I’ve been reading Jane Kenyon’s Collected Poems lately; I have something to learn from her, from how she wrote out of her quiet life poems that spoke to and beyond that life. For example, “Afternoon in the House” with its final stanza -
“The house settles down on its haunches
for a doze.
I know you are with me, plants,
and cats – and even so, I’m frightened,
sitting in the middle of perfect
The house is quiet, the cats and plants too, and so is the speaker. She turns on a radio but then turns it off again, wanting no noise but that of “the sound of a voice reading a poem.” Kenyon is attentive to the position of the cats, the tilt of a flower, the quality of sound or silence in the room. She’s not afraid to write a poem that stays in that room, that seems small – but isn’t, of course, because it extends out into that final moment of “perfect / possibility.” It’s frightening, the possibility, the going out of the quiet room, but Kenyon lets the poem open to the possibility. The quiet certainly of the room rubbing up against the expansiveness of possibility charges the poem. Kenyon’s quiet is deceptive, the way the stillness of a woman, in writing or in life, is often deceptive. I’m trying to take apart her poems and see how she performs that balancing act.Poetry, Reading | Comment (0)
“Exactly. Poems can become musical events in a number of ways. Two I’ve been brooding on are these: First, the seven holy vowels, as they were understood in ancient times, can come in. (Joscelyn Godwin has a charming book about the mystery of the seven vowels.) The great vowels bring radiance and add energy when they enter; they even encourage the arms and legs to move in a certain way. The seven vowels, one could say, penetrate through the intellect to the body. Then there is such a thing as chiming. Chiming means that tiny sounds chime with each other inside the line. It’s a sort of interior rhyming that the writer does without alerting, or even telling, the reader.
Suppose you decide, like Stevens, to chime with the syllable in. Then you could say: “The trade wind jingles the rings in the nets around the rocks / by the docks on Indian River.” It is the choice of in that determines the name of the river at the end.
One little chiming poem of mine begins: “How sweet to weight the line with all these vowels: / Body, Thomas, the codfish’s psalm. The gaiety / Of form lies in the labor of its playfulness.” Later it goes: “The chosen sound reappears like the evening star / In the solemn return the astronomers love.” Most good poems have repeating sounds. But one can make chiming into a sort of principle. If the chiming sound returns three times, it becomes a tune. Then the whole stanza turns to music.”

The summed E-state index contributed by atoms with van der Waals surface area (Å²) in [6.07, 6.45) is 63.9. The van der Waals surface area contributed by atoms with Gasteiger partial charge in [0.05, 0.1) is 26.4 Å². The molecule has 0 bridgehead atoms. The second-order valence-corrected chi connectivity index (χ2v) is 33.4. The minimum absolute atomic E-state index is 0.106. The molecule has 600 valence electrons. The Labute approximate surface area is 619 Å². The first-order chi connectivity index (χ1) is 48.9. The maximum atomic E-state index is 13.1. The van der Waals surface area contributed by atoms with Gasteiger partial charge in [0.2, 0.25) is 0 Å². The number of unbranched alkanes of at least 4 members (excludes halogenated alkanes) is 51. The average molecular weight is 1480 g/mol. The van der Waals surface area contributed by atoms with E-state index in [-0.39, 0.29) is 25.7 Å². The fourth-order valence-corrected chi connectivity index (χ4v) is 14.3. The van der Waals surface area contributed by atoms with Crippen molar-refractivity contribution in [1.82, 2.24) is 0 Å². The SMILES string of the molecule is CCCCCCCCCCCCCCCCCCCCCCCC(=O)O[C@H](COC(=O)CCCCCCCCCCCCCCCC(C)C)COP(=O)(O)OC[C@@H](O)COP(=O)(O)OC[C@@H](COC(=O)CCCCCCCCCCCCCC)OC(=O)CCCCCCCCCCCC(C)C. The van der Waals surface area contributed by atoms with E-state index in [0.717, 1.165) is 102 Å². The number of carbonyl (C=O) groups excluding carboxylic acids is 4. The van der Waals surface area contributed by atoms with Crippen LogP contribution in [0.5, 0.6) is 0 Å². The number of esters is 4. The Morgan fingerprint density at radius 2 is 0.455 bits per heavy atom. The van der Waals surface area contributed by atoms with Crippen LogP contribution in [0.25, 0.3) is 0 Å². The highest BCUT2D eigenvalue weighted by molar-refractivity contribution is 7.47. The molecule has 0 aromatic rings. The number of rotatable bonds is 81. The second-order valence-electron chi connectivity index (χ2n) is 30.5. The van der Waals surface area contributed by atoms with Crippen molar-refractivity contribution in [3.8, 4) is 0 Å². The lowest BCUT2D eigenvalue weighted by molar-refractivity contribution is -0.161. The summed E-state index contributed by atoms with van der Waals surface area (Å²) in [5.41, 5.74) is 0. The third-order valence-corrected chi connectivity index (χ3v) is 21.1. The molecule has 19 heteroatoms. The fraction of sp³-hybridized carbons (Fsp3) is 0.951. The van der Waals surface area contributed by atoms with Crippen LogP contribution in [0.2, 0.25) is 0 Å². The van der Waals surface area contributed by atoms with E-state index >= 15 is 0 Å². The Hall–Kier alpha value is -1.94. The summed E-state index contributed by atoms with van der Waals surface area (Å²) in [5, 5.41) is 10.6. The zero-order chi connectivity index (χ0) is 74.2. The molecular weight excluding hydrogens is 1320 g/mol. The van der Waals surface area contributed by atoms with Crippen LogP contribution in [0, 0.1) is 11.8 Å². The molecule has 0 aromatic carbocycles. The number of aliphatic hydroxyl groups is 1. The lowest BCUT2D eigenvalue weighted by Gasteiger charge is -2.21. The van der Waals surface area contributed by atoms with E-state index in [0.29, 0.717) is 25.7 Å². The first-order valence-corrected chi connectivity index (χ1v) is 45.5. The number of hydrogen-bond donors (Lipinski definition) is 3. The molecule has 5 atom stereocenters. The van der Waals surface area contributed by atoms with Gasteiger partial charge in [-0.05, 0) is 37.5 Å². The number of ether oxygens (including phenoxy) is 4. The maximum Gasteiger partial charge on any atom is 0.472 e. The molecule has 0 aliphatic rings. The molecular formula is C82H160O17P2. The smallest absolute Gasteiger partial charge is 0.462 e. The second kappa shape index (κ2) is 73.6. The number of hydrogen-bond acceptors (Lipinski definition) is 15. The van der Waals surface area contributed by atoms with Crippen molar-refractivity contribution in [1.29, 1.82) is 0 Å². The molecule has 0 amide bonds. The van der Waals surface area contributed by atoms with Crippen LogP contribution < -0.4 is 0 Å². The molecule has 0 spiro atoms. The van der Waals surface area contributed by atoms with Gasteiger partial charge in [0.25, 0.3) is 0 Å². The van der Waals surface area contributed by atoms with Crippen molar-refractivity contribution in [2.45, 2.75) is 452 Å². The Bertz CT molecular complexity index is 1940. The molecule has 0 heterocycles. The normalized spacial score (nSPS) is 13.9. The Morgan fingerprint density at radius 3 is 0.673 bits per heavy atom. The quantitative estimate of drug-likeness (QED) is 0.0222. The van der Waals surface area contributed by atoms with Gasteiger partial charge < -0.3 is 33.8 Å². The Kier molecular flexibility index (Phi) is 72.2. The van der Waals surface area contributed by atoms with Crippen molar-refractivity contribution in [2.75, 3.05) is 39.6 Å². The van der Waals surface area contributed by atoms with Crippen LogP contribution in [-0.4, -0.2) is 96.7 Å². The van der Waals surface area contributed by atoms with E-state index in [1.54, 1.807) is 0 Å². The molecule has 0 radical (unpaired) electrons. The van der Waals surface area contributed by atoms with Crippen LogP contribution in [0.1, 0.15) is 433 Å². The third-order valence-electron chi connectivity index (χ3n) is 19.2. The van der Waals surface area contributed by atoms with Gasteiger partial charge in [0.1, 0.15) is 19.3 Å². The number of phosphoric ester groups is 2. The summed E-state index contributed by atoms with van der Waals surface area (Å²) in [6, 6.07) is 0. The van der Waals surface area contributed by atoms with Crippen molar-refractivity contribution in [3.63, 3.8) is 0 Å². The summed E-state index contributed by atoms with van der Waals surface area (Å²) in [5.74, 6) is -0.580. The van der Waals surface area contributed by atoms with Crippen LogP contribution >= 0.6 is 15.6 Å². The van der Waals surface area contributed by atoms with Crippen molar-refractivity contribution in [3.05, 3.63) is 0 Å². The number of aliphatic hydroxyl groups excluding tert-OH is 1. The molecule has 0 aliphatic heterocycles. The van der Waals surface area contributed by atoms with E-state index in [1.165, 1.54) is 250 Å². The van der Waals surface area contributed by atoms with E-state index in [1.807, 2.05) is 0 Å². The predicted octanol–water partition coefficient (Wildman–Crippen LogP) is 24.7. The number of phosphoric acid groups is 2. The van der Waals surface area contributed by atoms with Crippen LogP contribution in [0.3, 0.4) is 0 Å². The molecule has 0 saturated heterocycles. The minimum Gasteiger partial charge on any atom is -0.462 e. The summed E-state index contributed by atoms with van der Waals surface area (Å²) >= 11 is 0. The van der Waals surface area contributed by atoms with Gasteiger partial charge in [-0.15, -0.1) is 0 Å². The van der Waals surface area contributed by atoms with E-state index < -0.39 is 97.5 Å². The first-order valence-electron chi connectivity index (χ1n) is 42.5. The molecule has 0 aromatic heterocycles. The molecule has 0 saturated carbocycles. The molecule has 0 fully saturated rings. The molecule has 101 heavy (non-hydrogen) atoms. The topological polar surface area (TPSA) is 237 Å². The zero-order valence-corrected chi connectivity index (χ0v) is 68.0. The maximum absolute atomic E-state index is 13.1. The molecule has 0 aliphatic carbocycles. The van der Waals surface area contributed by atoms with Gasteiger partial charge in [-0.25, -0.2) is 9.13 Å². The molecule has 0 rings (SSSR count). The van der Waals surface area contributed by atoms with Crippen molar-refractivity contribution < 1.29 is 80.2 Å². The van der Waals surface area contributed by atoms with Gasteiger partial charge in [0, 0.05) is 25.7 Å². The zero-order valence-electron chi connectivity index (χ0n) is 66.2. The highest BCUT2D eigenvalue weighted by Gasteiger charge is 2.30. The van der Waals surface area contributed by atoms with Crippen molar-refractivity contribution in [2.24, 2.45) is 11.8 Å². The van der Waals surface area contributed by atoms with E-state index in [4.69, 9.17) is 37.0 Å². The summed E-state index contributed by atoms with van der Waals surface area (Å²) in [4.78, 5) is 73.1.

From The Paris Review. You can read the entire interview here.From my notebook, on writing, Poetry, Words to swoon over | Comment (0)
So I dusted off my blog and allowed it to get dusty again, and here I am almost finished with my first semester and I’ve hardly said a thing.
So here’s some of what I’ve learned:
* An MFA takes a lot of time, but it is manageable – especially if you’re willing to allow your blog and your bedside table to get a little dusty.
* Writing critical reviews of poetry collections is a lot more fun than I thought it would be.
* Writing critical reviews of poetry collections forces me to deconstruct the poems and analyze how and why they work.
* It’s important to read poets who weren’t previously on your radar; it’s important to read poets whose styles differ from yours; it’s important to read poets you don’t necessarily “like” on a pure enjoyment level but who nonetheless demonstrate mastery. In all likelihood, reading these poets will teach you more than reading the poets to whom you naturally because you will have to read these poems very closely to identify the masterful turns.
* If I wait for things to be perfect – poems, critical reviews, or blog posts – they will never be written. As Marvin Bell says, “No good stuff without the bad stuff. It’s all part of the stuff.” Just write, the good stuff, the bad stuff, mix up all the stuff and see what happens.
* It can be difficult to sustain relationships with your teachers and classmates over a distance, but try. These are the people who will support you and who you will support, so stay in touch as best you can.
* Everybody’s probably got their own system for organizing drafts in progress, notes for future ideas, interesting lines, submissions, and deadlines. However you do it, do it. There’s a lot to keep track of.
* It’s not everybody who gets to sit down with cup of tea, a copy of Seam and a pencil and call it work, so take advantage of it while you can. My first semester has already gone so fast, I can’t believe I’m nearly one-fourth of the way through this already.
* This is really, really fun.MFA | Comment (1)
My first residency begins January 8th; I fly out the 6th. My goals this year are dictated almost entirely by the requirements of my program and are fairly simple:
* 24 -30 polished poems
* read 40 works of poetry or poetics
* 24 annotations of works read
Taking full advantage of my MFA is my top priority for the year. That means not just doing the work, but taking advantage of the opportunity to work with other poets (both my teachers and my fellow students). Make friends, find writing partners, develop relationships with faculty and students. This will be challenging from afar (though in a low-residency program we’re all “from afar” – none of us can wander down the hall and pop into office hours, after all, so in that regard all of us are facing the same challenges of maintaining relationships through largely electronic means) but not impossible. I’ve long believed the community component of a writing program is one of its most valuable aspects, so the goal that I can’t put numbers on, that I can’t check off as accomplished, that should be the on-going goal of any writer is to enter my community fully, contribute to it, sustain it, and stay connected to it.